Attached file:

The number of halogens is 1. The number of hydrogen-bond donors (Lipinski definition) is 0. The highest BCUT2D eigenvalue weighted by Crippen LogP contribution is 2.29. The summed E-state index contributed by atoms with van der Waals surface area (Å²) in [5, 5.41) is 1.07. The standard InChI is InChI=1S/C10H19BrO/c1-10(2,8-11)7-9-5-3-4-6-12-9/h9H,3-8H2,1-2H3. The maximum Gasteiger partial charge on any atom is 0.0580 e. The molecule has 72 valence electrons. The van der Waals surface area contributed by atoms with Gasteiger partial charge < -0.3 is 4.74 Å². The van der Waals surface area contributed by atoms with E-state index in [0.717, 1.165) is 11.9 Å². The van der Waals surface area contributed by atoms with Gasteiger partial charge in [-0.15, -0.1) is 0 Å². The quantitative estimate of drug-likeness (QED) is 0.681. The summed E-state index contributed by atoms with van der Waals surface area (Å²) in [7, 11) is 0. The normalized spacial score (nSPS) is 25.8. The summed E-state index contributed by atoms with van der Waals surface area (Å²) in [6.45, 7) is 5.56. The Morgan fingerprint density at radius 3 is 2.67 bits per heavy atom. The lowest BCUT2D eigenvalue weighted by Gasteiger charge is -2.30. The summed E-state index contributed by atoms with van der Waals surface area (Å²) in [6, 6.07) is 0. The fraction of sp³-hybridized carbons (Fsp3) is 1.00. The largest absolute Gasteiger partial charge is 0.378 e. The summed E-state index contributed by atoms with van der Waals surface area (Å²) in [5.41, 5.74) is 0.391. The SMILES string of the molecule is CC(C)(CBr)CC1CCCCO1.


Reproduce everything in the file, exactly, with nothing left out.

The number of halogens is 1. The number of hydrogen-bond donors (Lipinski definition) is 0. The highest BCUT2D eigenvalue weighted by Crippen LogP contribution is 2.29. The summed E-state index contributed by atoms with van der Waals surface area (Å²) in [5, 5.41) is 1.07. The standard InChI is InChI=1S/C10H19BrO/c1-10(2,8-11)7-9-5-3-4-6-12-9/h9H,3-8H2,1-2H3. The maximum Gasteiger partial charge on any atom is 0.0580 e. The molecule has 72 valence electrons. The van der Waals surface area contributed by atoms with Gasteiger partial charge < -0.3 is 4.74 Å². The van der Waals surface area contributed by atoms with E-state index in [0.717, 1.165) is 11.9 Å². The van der Waals surface area contributed by atoms with Gasteiger partial charge in [-0.15, -0.1) is 0 Å². The quantitative estimate of drug-likeness (QED) is 0.681. The summed E-state index contributed by atoms with van der Waals surface area (Å²) in [7, 11) is 0. The normalized spacial score (nSPS) is 25.8. The summed E-state index contributed by atoms with van der Waals surface area (Å²) in [6.45, 7) is 5.56. The Morgan fingerprint density at radius 3 is 2.67 bits per heavy atom. The lowest BCUT2D eigenvalue weighted by Gasteiger charge is -2.30. The summed E-state index contributed by atoms with van der Waals surface area (Å²) in [6, 6.07) is 0. The fraction of sp³-hybridized carbons (Fsp3) is 1.00. The largest absolute Gasteiger partial charge is 0.378 e. The summed E-state index contributed by atoms with van der Waals surface area (Å²) in [5.41, 5.74) is 0.391. The SMILES string of the molecule is CC(C)(CBr)CC1CCCCO1.